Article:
WikiLeaks founder Assange faces his last legal roll of the dice in Britain to avoid US extradition

LONDON — Julian Assange’s lawyers opened a final U.K. legal challenge Tuesday to stop the WikiLeaks founder from being sent to the United States to face spying charges, arguing that American authorities are seeking to punish him for exposing serious criminal acts by the U.S. government.

Lawyer Edward Fitzgerald said Assange may “suffer a flagrant denial of justice” if he is sent to the U.S. At a two-day High Court hearing, Assange’s attorneys are asking judges to grant a new appeal, his last legal roll of the dice in Britain.


Assange himself was not in court. Judge Victoria Sharp said he was granted permission to come from Belmarsh Prison for the hearing, but had chosen not to attend. Fitzgerald said the 52-year-old Australian was unwell.

Stella Assange, his wife, said Julian had wanted to attend, but that his health was “not in good condition.”

“He was sick over Christmas, he’s had a cough since then,” she told The Associated Press. She said The WikiLeaks founder was following proceedings through his lawyers.

Assange’s family and supporters say his physical and mental health have suffered during more than a decade of legal battles, including seven years in self-exile in the Ecuadorian Embassy in London and the last five years in the high-security prison on the outskirts of the British capital.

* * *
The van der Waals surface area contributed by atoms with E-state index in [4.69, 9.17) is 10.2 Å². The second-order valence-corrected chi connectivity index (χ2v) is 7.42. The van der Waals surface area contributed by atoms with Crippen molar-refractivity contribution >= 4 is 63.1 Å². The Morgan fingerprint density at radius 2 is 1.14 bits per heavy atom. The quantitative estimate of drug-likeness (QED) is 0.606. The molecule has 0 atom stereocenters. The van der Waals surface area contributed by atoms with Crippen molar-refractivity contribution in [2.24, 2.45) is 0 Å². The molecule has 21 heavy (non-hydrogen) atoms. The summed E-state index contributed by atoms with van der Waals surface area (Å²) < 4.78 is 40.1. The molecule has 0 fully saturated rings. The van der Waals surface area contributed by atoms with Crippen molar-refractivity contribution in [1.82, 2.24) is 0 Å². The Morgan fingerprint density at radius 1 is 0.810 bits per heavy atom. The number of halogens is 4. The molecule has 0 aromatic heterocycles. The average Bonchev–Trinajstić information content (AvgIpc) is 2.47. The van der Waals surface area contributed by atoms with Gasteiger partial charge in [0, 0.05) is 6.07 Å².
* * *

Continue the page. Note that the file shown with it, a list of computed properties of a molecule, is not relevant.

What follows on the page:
He has been indicted on 17 charges of espionage and one charge of computer misuse over his website’s publication of classified U.S. documents almost 15 years ago. American prosecutors say Assange helped U.S. Army intelligence analyst Chelsea Manning steal diplomatic cables and military files that WikiLeaks later published, putting lives at risk.

To his supporters, Assange is a secrecy-busting journalist who exposed U.S. military wrongdoing in Iraq and Afghanistan. They argue that the prosecution is politically motivated and he won’t get a fair trial in the U.S.

Hundreds of supporters holding “Free Julian Assange” signs and chanting “there is only one decision – no extradition” held a noisy protest outside the neo-Gothic High Court in London. Rallies were also held in cities around the world, including Rome, Brussels and Berlin.

“If Julian Assange is successfully extradited to the U.S., journalists the world over are going to have to watch their back,” said Simon Crowther, legal advisor to human rights group Amnesty International.

Stella Assange told the crowd the case was about “the right to be able to speak freely without being put in prison and hounded and terrorized by the state.”

Referring to the Russian opposition leader Alexei Navalny, who died in prison last week, she said: “What happened to Navalny can happen to Julian, and will happen to Julian if he is extradited.”

Stella Assange, who married the WikiLeaks founder in prison in 2022 — said last week that his health has deteriorated during years of confinement and “if he’s extradited, he will die.”

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